BC United promise to cut carbon, fuel taxes a hit with rural residents

Written By Rob Shaw

B.C.’s Opposition United struggled to get public attention this week for a promised cut to carbon and fuel taxes, but the party’s rural MLAs say its positions are already registering as a big hit in the province’s interior and north.

Leader Kevin Falcon said he’ll eliminate the carbon tax on all home heating fuel, expanding upon Ottawa’s surprise move to end it only on oil furnaces in rural areas in some province (B.C. was not included).

“Our goal is to make life more affordable for people, and to do that you must reduce costs for people, it’s that simple,” said Falcon. “End the pain at the pump. Cancel David Eby’s planned carbon tax hikes. Provide affordable home heating. And lower grocery costs.”

Unlike Ottawa, which focused only on home heating oil, Falcon’s plan would cover propane and natural gas heating as well.

Only around 1.8 per cent of households in B.C. used heating oil in 2020, roughly 39,400 people, according to Natural Resources Canada. But more than half the province used natural gas for heating.

“This is huge,” said Peace River South MLA Mike Bernier. 

“It’s been one of the things that ever since I’ve been an MLA people have been coming into my office complaining about the carbon tax and the impact it has, because they have no choice.”

BC resisting carbon tax cuts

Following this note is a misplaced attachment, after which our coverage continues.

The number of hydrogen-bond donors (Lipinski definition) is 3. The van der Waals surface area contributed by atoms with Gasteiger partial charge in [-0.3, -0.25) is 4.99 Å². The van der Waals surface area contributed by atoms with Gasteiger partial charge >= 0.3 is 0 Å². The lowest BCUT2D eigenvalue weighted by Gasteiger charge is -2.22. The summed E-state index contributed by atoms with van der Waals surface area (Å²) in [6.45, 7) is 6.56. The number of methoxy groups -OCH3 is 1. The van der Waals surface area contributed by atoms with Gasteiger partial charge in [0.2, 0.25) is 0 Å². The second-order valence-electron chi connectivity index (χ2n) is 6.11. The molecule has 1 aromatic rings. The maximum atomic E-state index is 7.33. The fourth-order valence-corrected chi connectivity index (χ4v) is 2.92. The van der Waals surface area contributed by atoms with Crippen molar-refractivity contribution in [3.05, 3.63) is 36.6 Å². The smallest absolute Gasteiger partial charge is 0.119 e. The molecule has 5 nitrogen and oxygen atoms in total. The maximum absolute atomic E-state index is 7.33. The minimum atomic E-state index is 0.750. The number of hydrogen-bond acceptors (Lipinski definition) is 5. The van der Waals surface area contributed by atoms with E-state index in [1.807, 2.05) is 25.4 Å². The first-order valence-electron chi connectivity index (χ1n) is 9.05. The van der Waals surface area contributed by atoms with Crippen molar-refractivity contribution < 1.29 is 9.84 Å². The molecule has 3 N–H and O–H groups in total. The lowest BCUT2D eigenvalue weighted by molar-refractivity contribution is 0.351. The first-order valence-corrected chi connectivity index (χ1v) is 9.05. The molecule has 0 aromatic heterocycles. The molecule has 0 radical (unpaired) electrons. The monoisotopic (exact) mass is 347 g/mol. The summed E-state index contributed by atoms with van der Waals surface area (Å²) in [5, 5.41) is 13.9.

The federal move was accompanied by financial assistance to transition to heat pumps. The BC New Democrat government also signed a deal with the federal government on heat pumps assistance this week, but has so far shied away from carbon tax cuts.

“People get really frustrated when they hear the NDP say put in a heat pump — well that doesn’t work in Dawson Creek in -40C in the winter time. People are forced to use their natural gas furnaces, There’s no option.

“The NDP say put in a heat pump — well that doesn’t work in Dawson Creek in -40C.”

Mike Bernier

“I’ve already had people call me saying this will make a difference of $500, to $600 to $700 a year on their gas bill from carbon tax alone.”

BC United promises end to fuel tax at pump

BC United also promised to end the provincial fuel tax on gas and diesel, which, combined with a halt to future increases to the overall carbon tax, could save around 25 cents a litre at the pump or more than $30 a tank when filling up a pickup truck.

“This is going to have a direct impact on resource based communities.”

Coralee Oakes

Those savings are also a big hit in the interior and north, where public transit is limited and driving is essential, said Bernier.

“We don’t have the luxury of rapid transit or the luxury of being able to ride bikes, we don’t have a choice but to drive our vehicles around to get our kids to events or work,” he said.

“Affordability hits everybody differently in different parts of the province, but saving on carbon tax on natural gas and gas that hits everybody in one way or another.”

‘We’re not going to react with a rash decision’

Premier David Eby made no promise to follow suit, saying instead his government is focused on climate tax credits to middle and low-income families.